Guest post by Jim Brodrick, reprinted with permission from Postings: from the desk of Jim Brodrick
[Recently,] DOE published the final ENERGY STAR criteria for integral LED lamps, which go into effect August 31, 2010. These criteria are the culmination of a long process of comment and revision, with the first draft published in January 2009, a revised draft in May, and a third draft in September. My colleague Richard Karney asks that I thank those of you who were among the dozens of stakeholders that submitted comments along the way, as the comments we received were a crucial part of the process and enabled us to do some important fine-tuning.
Integral LED lamps are intended as replacements for the conventional light bulbs we’re all familiar with. Even though SSL works most efficiently in fixtures that are specially designed to take maximum advantage of its unique technology, the replacement market is still an important one. There are millions of conventional sockets already in place, and consumers are becoming increasingly eager to fill them with energy-efficient light sources.
In response, a profusion of LED replacement products has entered the marketplace, and many of them are disappointing, to put it mildly. In general, performances haven’t lived up to the claims. That’s a guaranteed recipe for consumer dissatisfaction. Publication of the new ENERGY STAR criteria for integral LED lamps is a key step in creating order out of this chaos. Now there’s a tool to push manufacturers to raise the quality and performance bars. Starting next year, when consumers see the ENERGY STAR logo on an LED replacement product, they can be confident that when it comes to light output and distribution, it will perform as well as, or better than, the light bulb it’s replacing, and will be highly efficient. While we await the date for these new criteria to take effect, energy efficiency programs and utilities besieged by vendors pressuring them to provide incentives for their products now have a concrete set of guidelines to distinguish the worthy from the unworthy.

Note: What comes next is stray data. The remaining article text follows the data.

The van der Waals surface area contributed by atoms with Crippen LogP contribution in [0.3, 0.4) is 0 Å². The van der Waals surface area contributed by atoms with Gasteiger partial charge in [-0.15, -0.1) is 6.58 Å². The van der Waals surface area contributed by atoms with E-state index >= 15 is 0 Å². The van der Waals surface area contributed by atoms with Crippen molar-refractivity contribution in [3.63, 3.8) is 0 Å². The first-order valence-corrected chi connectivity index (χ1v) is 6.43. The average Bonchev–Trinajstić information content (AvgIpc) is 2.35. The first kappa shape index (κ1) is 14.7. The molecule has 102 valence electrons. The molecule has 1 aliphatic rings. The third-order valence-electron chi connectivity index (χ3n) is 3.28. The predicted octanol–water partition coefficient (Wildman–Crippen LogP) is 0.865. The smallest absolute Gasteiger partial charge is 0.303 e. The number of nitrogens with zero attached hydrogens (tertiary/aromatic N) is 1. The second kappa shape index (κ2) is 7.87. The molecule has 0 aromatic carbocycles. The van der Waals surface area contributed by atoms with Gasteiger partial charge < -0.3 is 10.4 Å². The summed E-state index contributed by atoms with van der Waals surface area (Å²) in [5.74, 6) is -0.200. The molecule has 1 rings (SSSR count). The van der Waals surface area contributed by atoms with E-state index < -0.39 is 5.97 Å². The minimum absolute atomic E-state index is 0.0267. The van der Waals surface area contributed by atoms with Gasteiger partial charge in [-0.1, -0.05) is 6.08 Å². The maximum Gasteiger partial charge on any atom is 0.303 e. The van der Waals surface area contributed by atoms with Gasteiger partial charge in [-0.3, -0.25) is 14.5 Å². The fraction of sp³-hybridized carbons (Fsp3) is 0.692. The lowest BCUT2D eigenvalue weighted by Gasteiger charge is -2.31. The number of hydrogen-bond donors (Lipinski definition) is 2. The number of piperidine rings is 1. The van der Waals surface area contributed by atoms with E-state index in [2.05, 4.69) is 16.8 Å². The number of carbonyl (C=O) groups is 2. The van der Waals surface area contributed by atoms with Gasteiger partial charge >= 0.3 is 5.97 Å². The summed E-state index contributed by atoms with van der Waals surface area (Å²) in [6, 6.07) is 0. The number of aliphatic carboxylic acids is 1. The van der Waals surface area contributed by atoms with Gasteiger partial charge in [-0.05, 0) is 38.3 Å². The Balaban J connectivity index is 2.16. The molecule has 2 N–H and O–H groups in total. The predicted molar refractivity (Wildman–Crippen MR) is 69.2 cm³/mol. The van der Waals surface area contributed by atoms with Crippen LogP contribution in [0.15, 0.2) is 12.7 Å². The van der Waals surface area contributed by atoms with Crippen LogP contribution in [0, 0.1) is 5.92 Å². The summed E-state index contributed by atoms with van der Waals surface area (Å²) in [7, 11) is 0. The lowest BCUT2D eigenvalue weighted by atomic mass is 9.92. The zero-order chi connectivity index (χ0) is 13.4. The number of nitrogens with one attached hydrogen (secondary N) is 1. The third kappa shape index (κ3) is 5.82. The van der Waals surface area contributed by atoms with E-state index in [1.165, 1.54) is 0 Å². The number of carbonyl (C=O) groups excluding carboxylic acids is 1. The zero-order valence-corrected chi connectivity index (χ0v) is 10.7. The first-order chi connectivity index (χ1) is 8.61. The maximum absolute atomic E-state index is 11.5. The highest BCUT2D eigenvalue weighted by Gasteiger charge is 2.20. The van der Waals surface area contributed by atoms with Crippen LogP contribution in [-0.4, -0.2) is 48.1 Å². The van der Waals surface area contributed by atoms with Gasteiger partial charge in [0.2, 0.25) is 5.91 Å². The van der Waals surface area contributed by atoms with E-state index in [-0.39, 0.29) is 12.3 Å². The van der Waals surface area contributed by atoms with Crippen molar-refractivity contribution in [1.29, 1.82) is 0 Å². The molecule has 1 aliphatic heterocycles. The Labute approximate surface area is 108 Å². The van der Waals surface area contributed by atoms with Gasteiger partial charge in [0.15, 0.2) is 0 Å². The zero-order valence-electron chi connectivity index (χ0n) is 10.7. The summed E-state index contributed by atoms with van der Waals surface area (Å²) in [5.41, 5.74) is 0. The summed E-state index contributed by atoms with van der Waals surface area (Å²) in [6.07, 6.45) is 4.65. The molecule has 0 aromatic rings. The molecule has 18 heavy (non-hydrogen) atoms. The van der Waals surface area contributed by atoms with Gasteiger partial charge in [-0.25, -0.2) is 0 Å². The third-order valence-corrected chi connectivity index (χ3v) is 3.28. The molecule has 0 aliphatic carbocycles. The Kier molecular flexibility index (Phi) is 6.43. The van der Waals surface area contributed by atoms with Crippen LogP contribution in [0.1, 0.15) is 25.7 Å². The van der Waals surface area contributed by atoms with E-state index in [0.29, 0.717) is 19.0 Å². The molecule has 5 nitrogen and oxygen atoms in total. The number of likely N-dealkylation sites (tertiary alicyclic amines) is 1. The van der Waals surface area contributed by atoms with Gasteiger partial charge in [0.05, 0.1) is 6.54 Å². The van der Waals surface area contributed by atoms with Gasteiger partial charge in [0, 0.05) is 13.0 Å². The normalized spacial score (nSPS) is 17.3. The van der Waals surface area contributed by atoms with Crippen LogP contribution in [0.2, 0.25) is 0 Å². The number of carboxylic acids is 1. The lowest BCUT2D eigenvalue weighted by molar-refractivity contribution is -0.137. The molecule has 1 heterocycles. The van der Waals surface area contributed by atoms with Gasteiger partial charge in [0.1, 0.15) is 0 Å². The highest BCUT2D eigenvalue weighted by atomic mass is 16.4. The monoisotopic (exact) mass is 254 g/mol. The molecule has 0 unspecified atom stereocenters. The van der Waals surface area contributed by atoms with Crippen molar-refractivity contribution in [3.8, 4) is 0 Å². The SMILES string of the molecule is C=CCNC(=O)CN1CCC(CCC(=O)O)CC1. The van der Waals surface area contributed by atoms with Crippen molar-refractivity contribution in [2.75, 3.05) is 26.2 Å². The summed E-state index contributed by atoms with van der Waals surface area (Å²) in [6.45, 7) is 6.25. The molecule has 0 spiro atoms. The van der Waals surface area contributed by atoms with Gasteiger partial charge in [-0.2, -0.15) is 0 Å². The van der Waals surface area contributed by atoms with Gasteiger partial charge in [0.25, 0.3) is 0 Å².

The new ENERGY STAR specs require that LED replacement products be at least as energy-efficient as comparable CFLs, with light output, color, and distribution equivalent to that of incandescent or halogen bulbs. That means warm to neutral white, not cool white. Lifetime is another key factor. CALiPER testing has shown that some LED replacement lamps last less than 500 hours, despite claims of up to 100 times longer. Under the new criteria, manufacturers that want full ENERGY STAR qualification for their LED replacement lamps are required to test 10 samples for at least 6,000 hours continuously, with an LM-79 test performed at the outset and at the end, to determine the lumen maintenance. If the lumen maintenance at 6,000 hours doesn’t exceed thresholds established in the criteria, the products won’t qualify for ENERGY STAR. The same goes for any product whose light output, distribution, or color quality isn’t equivalent to those of the conventional bulb it claims to replace.
Just a few years ago, the LED replacement products we were seeing on the market didn’t work well at all. They put out hardly any light, and the color tended to be less than desirable. Some of those products are still out there, so consumers still have to exercise caution. But the industry as a whole deserves kudos for the significant improvement in overall quality since then. Today there are some viable LED replacement lamps on the market, which perform as well or better than conventional bulbs while using a fraction of the energy. Thanks to the new ENERGY STAR criteria, it should be much easier to distinguish those products from the wannabes.